Lawn tractors are larger mowers with the engine in the front. Beyond mowing, you can use them to mulch, gather leaves or other landscaping tasks with included or optional accessories. A larger type of lawn mower, garden tractors, features the same functionality as lawn tractors. The difference is size and power. Garden tractors are more powerful and faster than lawn tractors, and the cutting width of smaller lawn tractors is 48 inches, which is larger than the widest common yard tractors.
Zero-turn mowers feature dual control sticks, like a modern tank. They have the tightest turning radius of any riding mower, so they can give you a more precise cut. You just have to make sure that you handle hills with care, as they can tip over if you turn too quickly. Most zero-turn tractors have roll cages to keep you safe.
Tow-behind mowers attach to large tractors or even your ATV. They are the widest cutters available, and are too large for most residential lawns. If you have a large commercial client, such as a country club or a sports field, then a tow-behind mower is likely your best option to get the job done quickly.
You can add extra functionality to your machine with optional lawn mower accessories. Walk-behind mowers are the most basic models and have the fewest options, but since you’re likely to use them for simple lawn care, lack of accessories is seldom an important issue. The most common add-on for walk-behind mowers is a mulching kit, which prepares yard debris for your compost pile. A striping kit lets you make an attractive, professional-looking pattern in your lawn.
Always Keep Mower Safety and Maintenance in Mind
Riding mowers and tow-behind mowers have more options, and can even take the place of cultivators with the right attachments. In addition to stripers and mulchers, you can attach sweepers to riding mowers and clean the lawn as you pass, or attach aerators to improve the health of your grass. These attachments can double your productivity since they do the work of two machines simultaneously. Most riding and tow-behind mowers are usually used for long projects, which requires you to sit on a running machine for up to several hours at a time. You can purchase new or custom chairs for comfort.
Any gas-powered motor needs oil to run and prevent overheating. Keep extra oil and filters on hand so you can change them out as needed and get back to your yardwork. Store every mower indoors to protect it from the elements. Space is an issue, so make sure that your mower fits in your garage or shed. In the cold months, you can use fuel stabilizer to keep the gasoline from going bad and damaging the engine.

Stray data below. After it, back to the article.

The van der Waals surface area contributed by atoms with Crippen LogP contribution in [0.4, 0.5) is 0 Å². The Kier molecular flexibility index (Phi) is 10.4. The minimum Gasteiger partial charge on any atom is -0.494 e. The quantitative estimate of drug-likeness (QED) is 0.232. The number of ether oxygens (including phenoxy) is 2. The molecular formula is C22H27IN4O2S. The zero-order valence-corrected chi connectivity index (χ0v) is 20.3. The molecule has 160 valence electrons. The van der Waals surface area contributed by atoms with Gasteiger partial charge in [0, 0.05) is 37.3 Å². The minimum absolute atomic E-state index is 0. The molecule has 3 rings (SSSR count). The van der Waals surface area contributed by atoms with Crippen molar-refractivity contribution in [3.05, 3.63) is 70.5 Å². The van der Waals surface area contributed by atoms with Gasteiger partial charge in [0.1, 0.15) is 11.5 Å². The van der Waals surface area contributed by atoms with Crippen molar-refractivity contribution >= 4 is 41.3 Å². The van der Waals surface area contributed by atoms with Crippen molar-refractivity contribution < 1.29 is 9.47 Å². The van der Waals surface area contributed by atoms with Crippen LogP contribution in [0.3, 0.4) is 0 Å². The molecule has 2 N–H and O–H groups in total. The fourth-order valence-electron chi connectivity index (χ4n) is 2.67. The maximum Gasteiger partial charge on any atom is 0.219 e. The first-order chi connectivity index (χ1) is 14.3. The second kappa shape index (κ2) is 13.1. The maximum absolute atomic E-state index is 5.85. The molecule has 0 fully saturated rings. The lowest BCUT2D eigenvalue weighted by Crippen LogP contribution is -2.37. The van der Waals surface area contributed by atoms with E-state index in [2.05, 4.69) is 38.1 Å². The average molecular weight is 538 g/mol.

As you mow, you’ll need to keep yourself safe from flying rocks or other debris that gets kicked up by the blades. Wear pants if possible, as well as closed-toe shoes. Consider safety glasses to protect your eyes. For longer jobs, especially in the summer, keep cool with a water bottle. You can attach a sun shade to some riding mowers for extra comfort and to prevent heat exhaustion.
Everyone’s lawn is different, with its own special requirements for maintenance. The right types of lawn mowers go a long way towards providing outstanding results and making it easier for you to take care of yours or your clients’ property. Take a look at our extensive lawn mower selection and find the model that best matches your needs.
|Type of Lawn Mower||Terrain - Flat||Terrain - Uneven||Very Small Suburban||Less than 1/4 acre||1/4 - 1/2 acre||Over 1/2 acre||Noise Level|
|Reel Mower||X||X||X||Very quiet|
|Push - Corded||X||X||X||Quiet|
|Push - Cordless||X||X||X||Quiet|
|Push - Gas||X||X||X||X||Depends on engine size, the smaller the engine the lower the noise.|
|Riding - Rear Engine||X||X||X||X||Depends on engine size, the smaller the engine the lower the noise.|
|Riding - Lawn Tractor||X||X||X||X||Noisy|
|Riding - Garden Tractor||X||X||X||Noisy|
|Riding - Zero Turn||X||X||Noisy|
|Tow-behind||X||X||X||The mower is very quiet but the tractor needed to operate is noisy|